To Portland on the train
We probably looked "quaint" or "quirky" or "peculiar."
We would probably prefer "practical" or "parsimonious" to describe the sight of my wife and me marching down Main Street in mid-morning, pulling our roll-on overnight bags.
Actually it should be a common sight in Edmonds where residents scurry downhill for waterfront busses or ferries or, in our case, a passenger train, the Cascade.
We were embarking on one of our favorite rail journeys, to Portland.
The track follows the Puget Sound shoreline to Seattle and then, after a short wait, pulls out again headed across farmlands in the Green River Valley, then past Tacoma's downtown, the seaside "restaurant row" and on under the Narrows Bridge with views of nearby islands, a wind-blown golf course and seaside communities, then past Chehalis, Olympia, Kelso and along the Cowlitz and Columbia Rivers to Portland.
The Cascade leaves Edmonds at about 10:30 a.m. and arrives in Portland in mid-afternoon.
We'd recommend the trip to anyone, especially since PCC Markets are now offering two-for-one train trip coupons to locations like Portland or Vancouver, B.C, between November and May, while supplies last.
We had decided on a three-day excursion to Portland and selected an historic, almost 100-year-old Pearl District Hotel, the Mark Spencer.
It's about a $6 cab ride from the depot, a block away from Powell's Bookstore, surrounded by excellent restaurants.
The first night we ate at Jake's Crawfish, just about as old as the Mark Spencer, with autographed photos of former customers like Sophie Tucker, Humphrey Bogart and Jimmy Cagney.
For lunch the next day we walked across the street from our hotel to one of the best Jewish delis in the city, Kenny and Zuch's.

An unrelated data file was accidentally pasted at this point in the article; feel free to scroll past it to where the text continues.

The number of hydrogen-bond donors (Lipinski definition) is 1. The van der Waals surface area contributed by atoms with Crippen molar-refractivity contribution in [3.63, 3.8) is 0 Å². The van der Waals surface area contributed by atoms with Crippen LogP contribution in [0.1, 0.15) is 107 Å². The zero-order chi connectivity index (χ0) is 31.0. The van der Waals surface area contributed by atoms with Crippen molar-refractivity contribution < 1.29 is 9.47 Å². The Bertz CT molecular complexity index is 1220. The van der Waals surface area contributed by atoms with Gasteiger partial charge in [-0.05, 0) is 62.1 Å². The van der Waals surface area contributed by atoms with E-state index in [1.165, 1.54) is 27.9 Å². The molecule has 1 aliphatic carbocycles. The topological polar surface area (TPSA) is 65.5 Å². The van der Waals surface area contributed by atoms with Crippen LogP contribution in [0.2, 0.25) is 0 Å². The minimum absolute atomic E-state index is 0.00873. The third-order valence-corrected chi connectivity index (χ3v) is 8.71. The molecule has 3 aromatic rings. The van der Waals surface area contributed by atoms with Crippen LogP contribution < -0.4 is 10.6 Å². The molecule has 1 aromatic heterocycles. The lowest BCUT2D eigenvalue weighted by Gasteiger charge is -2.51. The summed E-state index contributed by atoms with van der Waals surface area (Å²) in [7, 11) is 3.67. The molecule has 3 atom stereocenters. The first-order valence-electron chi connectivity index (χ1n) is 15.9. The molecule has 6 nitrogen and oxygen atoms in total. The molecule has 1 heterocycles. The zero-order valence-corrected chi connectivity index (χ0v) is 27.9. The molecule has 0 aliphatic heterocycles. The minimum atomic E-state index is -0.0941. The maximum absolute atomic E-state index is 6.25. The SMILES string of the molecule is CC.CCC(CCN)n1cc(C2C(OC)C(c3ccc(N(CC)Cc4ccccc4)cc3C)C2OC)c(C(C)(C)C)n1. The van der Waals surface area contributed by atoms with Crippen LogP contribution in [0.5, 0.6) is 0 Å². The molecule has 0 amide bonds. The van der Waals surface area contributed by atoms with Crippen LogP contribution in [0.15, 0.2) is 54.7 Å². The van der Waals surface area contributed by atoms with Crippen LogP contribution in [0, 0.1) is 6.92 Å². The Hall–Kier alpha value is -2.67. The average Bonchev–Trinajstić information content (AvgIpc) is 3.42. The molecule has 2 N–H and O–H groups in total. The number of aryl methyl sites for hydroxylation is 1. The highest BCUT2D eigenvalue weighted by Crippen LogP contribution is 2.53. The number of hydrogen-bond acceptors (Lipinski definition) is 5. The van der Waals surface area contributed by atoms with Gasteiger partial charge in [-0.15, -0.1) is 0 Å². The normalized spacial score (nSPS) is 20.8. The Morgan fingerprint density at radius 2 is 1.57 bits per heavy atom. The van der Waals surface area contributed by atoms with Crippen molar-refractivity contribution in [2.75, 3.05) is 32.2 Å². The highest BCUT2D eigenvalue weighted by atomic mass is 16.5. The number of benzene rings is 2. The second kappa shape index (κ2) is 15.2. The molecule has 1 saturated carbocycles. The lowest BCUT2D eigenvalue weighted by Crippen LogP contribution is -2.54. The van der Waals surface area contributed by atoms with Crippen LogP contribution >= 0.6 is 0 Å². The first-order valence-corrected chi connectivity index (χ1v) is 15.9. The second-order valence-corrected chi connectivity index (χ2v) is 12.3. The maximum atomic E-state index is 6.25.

And we tried a recently opened and excellent German restaurant the next night.
If you choose to economize be informed that many of the rooms and suites in the Mark Spencer have full kitchens.
And a Whole Foods Market is just two blocks away.
Plus there is a free continental breakfast at the hotel, and a gratis wine tasting in the evening.
You can travel the downtown square on a free trolly which passes right in front of the Mark Spencer.
Or for a few coins you can grab one of the commuter busses to outlying residential areas, another part of the efficient rapid transit system.
Over a glass of wine one evening in the hotel we met a couple returning to the U.S. after a few years in Ireland.
They had decided to settle in a downtown Portland apartment and wanted to know where we were from.
When we told them they looked bemused. They didn't want to live in downtown Seattle but they wanted to settle in a neighborhood offering basic services and entertainment.
They briefly considered Ballard but when we mentioned Edmonds their eyes lit up. We described all the shops, restaurants and services within short walking distances.
And then we added the clincher. An authentic Irish pub is about to open in downtown Edmonds.
Our new friends from Ireland didn't actually exclaim, "Faith and Begorrah" But they were obviously impressed.
Wouldn't be surprised to see them alight from the Cascade some day, after the ride up from Portland.